25 September 2013
The Human Rights Council this morning held interactive dialogues with the Special Rapporteur on the situation of human rights in Cambodia, the Independent Expert on the human rights situation in Somalia, and the Independent Expert on the human rights situation in Sudan.
In the discussion on Cambodia, speakers noted the remarkable progress made since the Paris peace agreement two decades ago. Most agreed that Cambodia had taken its first steps to democracy. However, recent violent clashes that took place between police and protestors in Phnom Penh were a cause for concern by some delegations. The Government was urged to protect freedom of expression, a free media and to undertake electoral reform.
In concluding remarks, Surya Prasad Subedi, Special Rapporteur on the situation of human rights in Cambodia, said that most of his recommendations had not been implemented, and many were long overdue, although he expressed encouragement over progress made. The Government should stick to an agreed time frame to implement the necessary measures. Over the last four years, his work had focused on the assessment of institutions, and had identified a need for training of officials working for national institutions, especially in the judiciary, Parliament, election commissions and other ministries. The international community should help Cambodia in that regard.
Speaking in the interactive discussion were the United States, European Union, Indonesia, France, Ireland, China, Thailand, United Kingdom, Morocco, Viet Nam, Lao People’s Democratic Republic, New Zealand, Slovakia, Switzerland, Malaysia and Myanmar.
The following non-governmental organizations also spoke: Asian Forum for Human Rights and Development; Human Rights Watch; International Federation of Human Rights Leagues; Human Rights Now; Amnesty International; Social Service Agency of the Protestant Church in Germany; and World Association for the School as an Instrument of Peace.
The presentation of the report of the Special Rapporteur, the response of Cambodia as the concerned country and the beginning of the debate on Cambodia took place on 24 September and is available here.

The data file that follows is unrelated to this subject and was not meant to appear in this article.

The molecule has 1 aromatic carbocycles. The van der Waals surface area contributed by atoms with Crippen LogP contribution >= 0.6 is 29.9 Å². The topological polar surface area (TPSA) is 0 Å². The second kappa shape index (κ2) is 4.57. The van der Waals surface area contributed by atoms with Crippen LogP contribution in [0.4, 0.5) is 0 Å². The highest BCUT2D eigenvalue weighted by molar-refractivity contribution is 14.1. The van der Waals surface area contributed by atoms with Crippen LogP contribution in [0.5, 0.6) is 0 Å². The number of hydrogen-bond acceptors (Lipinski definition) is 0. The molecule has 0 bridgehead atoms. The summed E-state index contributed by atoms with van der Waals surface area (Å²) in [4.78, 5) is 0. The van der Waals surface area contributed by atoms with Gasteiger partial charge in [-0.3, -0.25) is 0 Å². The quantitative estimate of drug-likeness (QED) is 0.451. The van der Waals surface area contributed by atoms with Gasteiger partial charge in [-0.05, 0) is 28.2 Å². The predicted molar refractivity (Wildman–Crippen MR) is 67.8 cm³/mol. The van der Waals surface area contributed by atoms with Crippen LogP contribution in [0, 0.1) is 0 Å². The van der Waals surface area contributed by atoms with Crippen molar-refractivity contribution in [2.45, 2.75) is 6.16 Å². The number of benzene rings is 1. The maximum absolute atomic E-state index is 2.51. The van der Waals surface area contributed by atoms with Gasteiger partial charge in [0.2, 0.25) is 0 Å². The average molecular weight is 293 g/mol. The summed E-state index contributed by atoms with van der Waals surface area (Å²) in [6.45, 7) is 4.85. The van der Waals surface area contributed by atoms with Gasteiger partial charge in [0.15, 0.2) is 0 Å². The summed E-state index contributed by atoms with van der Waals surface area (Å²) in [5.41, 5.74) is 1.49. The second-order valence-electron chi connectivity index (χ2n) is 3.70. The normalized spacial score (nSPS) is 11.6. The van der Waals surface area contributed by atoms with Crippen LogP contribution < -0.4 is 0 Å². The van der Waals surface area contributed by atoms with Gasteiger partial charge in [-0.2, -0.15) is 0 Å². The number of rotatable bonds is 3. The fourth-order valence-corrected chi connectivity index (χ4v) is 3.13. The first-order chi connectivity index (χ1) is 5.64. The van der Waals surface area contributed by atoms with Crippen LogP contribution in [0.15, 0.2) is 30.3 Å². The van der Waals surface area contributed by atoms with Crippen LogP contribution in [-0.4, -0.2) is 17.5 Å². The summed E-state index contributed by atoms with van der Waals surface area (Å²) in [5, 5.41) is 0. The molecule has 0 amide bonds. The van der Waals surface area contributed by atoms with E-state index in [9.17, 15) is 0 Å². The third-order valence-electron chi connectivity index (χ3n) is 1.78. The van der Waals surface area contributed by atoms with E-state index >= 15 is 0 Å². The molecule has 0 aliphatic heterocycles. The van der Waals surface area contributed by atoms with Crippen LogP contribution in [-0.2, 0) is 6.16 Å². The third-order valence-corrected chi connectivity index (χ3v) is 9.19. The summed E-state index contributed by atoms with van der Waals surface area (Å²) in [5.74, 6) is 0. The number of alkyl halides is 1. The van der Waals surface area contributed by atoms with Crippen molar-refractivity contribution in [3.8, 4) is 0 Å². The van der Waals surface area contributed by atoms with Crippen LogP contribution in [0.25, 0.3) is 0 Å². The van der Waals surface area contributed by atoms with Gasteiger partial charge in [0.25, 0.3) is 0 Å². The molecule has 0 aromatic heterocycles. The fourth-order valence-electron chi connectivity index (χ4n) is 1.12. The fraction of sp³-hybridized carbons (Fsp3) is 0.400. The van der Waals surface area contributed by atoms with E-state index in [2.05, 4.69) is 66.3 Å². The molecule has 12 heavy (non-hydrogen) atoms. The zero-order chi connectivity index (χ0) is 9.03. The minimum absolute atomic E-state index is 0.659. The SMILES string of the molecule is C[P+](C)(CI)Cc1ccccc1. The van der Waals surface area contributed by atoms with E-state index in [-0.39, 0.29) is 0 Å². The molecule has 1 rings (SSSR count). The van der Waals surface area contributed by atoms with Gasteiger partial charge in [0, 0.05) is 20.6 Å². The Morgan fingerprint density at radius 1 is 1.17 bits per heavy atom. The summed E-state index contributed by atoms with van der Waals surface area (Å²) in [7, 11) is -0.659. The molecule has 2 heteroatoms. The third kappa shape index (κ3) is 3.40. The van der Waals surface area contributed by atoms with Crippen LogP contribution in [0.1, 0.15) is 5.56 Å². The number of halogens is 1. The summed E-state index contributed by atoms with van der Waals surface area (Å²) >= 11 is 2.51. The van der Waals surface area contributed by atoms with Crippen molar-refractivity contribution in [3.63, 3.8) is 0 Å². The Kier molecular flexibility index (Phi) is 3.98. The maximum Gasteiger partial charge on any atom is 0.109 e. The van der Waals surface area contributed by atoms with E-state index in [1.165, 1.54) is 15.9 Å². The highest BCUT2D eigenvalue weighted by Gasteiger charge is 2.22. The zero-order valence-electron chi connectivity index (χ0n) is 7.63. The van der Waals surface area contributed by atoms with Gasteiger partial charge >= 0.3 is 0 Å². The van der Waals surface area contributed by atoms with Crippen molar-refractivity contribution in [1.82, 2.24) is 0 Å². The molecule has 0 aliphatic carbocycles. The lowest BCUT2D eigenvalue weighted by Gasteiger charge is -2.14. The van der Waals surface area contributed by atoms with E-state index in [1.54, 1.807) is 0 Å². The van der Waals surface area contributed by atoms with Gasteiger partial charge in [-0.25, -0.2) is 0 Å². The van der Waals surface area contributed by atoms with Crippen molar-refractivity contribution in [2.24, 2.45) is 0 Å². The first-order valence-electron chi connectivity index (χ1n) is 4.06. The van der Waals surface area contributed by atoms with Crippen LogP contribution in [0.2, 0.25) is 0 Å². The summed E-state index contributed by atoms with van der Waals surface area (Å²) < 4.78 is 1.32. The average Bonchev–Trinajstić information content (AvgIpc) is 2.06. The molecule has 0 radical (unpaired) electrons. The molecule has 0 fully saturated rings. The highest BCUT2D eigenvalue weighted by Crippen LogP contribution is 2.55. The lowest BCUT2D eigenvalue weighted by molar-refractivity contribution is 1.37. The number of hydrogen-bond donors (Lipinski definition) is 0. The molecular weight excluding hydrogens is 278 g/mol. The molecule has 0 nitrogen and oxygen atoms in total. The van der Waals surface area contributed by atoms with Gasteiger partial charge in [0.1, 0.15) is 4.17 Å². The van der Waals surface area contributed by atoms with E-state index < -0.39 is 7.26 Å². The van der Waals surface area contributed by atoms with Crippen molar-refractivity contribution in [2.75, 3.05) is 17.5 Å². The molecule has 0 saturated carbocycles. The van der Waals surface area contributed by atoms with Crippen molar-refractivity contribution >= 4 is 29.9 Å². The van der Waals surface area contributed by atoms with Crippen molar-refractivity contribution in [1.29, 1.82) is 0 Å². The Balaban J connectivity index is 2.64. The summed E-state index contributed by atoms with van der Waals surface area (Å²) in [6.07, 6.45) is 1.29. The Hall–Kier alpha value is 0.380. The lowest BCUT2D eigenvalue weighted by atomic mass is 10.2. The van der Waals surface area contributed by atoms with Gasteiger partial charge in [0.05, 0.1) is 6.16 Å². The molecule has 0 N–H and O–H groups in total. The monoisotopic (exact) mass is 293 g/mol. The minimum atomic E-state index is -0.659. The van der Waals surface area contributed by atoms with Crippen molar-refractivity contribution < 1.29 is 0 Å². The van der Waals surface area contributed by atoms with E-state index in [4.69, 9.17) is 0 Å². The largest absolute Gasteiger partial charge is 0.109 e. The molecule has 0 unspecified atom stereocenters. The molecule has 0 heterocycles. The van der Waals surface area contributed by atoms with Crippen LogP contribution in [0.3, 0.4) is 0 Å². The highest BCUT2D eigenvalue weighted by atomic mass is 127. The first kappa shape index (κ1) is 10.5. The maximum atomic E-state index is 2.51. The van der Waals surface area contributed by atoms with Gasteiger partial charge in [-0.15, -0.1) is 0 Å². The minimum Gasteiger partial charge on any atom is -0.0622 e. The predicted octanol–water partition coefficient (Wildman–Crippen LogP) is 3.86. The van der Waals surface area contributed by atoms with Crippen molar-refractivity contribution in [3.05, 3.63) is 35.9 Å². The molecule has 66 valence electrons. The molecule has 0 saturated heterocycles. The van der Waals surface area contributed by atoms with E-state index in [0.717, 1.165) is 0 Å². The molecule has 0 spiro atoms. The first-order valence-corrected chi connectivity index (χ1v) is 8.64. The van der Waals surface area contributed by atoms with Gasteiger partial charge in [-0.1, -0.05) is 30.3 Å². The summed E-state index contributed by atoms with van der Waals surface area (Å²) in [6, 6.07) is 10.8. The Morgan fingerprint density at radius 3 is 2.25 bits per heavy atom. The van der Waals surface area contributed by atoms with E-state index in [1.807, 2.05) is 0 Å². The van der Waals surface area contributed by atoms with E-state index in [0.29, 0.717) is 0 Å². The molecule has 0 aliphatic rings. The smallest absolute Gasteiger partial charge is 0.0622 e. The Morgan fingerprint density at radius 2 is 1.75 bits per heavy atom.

Shamsul Bari, Independent Expert on the human rights situation in Somalia, said Somalia had made important strides to move forward from a situation of hopelessness toward a semblance of normalcy. The installation of a new Government had brought an end to transitional governance, but Somalia had a long way to go as attacks still took place. While the international community had to help the Government entrench human rights, the Government needed the support of the people. A post-transitional human rights road map was due to be adopted. The Government was urged to demonstrate that it was earnest about the implementation of the road map. A deep-rooted culture of impunity and the belief that the powerful were protected had to be tackled head on by the Government if its commitment to human rights was shown to be sincere.
Speaking as the concerned country, Somalia said it was fully committed to implementing the recently adopted post-transition road map for Somalia, which was an important milestone. Somalia was looking forward to cooperating with civil society in order to put forward this important agenda.
In the following discussion on the human rights situation in Somalia, speakers noted with satisfaction that Somalia had adopted the human rights road map proposed to it by the Independent Expert. Many speakers said that Somalia had made important progress and the establishment of a new Government provided an opportunity to further promote and protect human rights in the country. Speakers welcomed the strengthening of institutions such as the police and the judiciary. However, speakers said that the human rights situation remained perilous, with civilians, women and children subject to appalling human rights violations. Some speakers connected the terror attack in Nairobi with the need of the Government of Somalia to strengthen internal security in the country.
Speaking in the discussion were Italy, Morocco, Djibouti, European Union, Spain, Chad, Ethiopia, Romania, France, Germany, United Kingdom, Czech Republic, Ireland, United States, Nigeria, Sudan and Luxembourg.
The following non-governmental organizations also spoke: East and Horn of Africa Human Rights Defenders Project; International Educational Development Inc.; and Amnesty International.
Mashood Baderin, Independent Expert on the human rights situation in Sudan, introducing his report, noted that a visit to South Kordofan could not be carried out as initially intended due to the security situation in the region during the visit. The Government continued to take steps to adopt relevant policies towards improving the human rights situation in the country. However, the effective implementation and practical realization of those policies on the ground remained generally slow. The Government was urged to establish a high-level panel to oversee the implementation of the national action plan for the protection of human rights, and to publish annual reports of the tangible results achieved under the plan for an evaluation of the progress made.